"It's a sad day when, one, you start penalizing lawmakers for having the free will to do what's right in their hearts. And, two, for penalizing them for voting on an issue that reflects not only the majority of his constituents but also the majority of voters in Hawai'i," said Gabbard, who left the Republican Party to become a Democrat two years ago.

The O'ahu Democrats' rules committee had recommended that the complaint against Gabbard be dismissed. The committee's recommendation was rejected yesterday by a narrow vote.

"It was a great day for civil rights within the Hawai'i Democratic Party," said Carolyn Martinez Golojuch, a party activist from Maka-kilo who filed the complaint.

(Here is another Goloujch story about "respect for civil rights" -- stealing lawn signs.  BTW those who engage in homosexual acts have EXACTLY the same civil right to marry a member of the opposite sex as every body else does.)

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Sunshine Law: Corporation Counsel finds himself in tough spot

Ashida had included in his reply brief to the court an affidavit from Council Chairman J Yoshimoto, of Hilo, contradicting a statement made by Kohala Councilman Pete Hoffmann that Yoshimoto had told him several days before the June 16 meeting that he had five votes to change the council leadership.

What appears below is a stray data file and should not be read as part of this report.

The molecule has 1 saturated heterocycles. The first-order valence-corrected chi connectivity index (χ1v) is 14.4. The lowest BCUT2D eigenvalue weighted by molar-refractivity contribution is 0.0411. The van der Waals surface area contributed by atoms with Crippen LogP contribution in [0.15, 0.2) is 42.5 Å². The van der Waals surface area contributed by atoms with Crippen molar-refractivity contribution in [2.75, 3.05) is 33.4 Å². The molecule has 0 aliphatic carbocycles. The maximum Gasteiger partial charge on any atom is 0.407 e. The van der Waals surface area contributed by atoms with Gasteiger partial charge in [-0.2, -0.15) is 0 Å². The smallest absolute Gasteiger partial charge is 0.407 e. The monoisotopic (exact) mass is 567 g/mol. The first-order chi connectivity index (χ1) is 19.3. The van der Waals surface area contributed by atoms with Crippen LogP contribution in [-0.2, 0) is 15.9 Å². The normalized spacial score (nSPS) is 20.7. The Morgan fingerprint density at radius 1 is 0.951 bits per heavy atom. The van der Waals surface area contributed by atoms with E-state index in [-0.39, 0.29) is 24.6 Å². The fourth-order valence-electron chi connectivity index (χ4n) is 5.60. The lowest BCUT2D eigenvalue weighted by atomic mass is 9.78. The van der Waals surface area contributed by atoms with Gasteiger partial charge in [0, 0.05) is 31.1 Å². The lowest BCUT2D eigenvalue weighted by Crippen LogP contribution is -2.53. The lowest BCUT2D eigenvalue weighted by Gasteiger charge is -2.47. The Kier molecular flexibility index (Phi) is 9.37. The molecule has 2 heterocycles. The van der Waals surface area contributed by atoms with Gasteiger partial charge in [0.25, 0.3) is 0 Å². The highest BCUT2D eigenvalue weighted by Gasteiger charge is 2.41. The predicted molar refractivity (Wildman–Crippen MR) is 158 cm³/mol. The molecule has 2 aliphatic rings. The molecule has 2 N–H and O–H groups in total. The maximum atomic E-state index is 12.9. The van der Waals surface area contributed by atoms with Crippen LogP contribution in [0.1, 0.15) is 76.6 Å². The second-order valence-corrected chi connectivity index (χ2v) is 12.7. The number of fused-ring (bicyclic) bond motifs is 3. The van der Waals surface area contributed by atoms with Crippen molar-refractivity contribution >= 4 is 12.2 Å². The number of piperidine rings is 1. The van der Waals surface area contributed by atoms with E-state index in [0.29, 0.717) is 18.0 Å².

The council subsequently adopted the reorganization 5-4.
Lining up votes in advance of a meeting is a violation of the state Sunshine Law, as are serial communications involving more than four members when discussing council leadership.
Almost all of the council members met either in person or by telephone to discuss the reorganization

Related: Sunshine law gets teeth—Council reorganization ordered

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Isle rally draws protests of Iran crackdown

Dressed in a green T-shirt, Ali waved a sign saying, "Iranians, we stand with you," and "Stop the killings."...The rally coincided with worldwide demonstrations on the "Global Day of Action" to stop Iran's ruling regime's violent crackdown on opponents who call the election a fraud.

United4Iran, a group that aims to restore human and civil rights in Iran, organized yesterday's demonstrations and said protests were planned in more than 100 cities.

LINK: United4Iran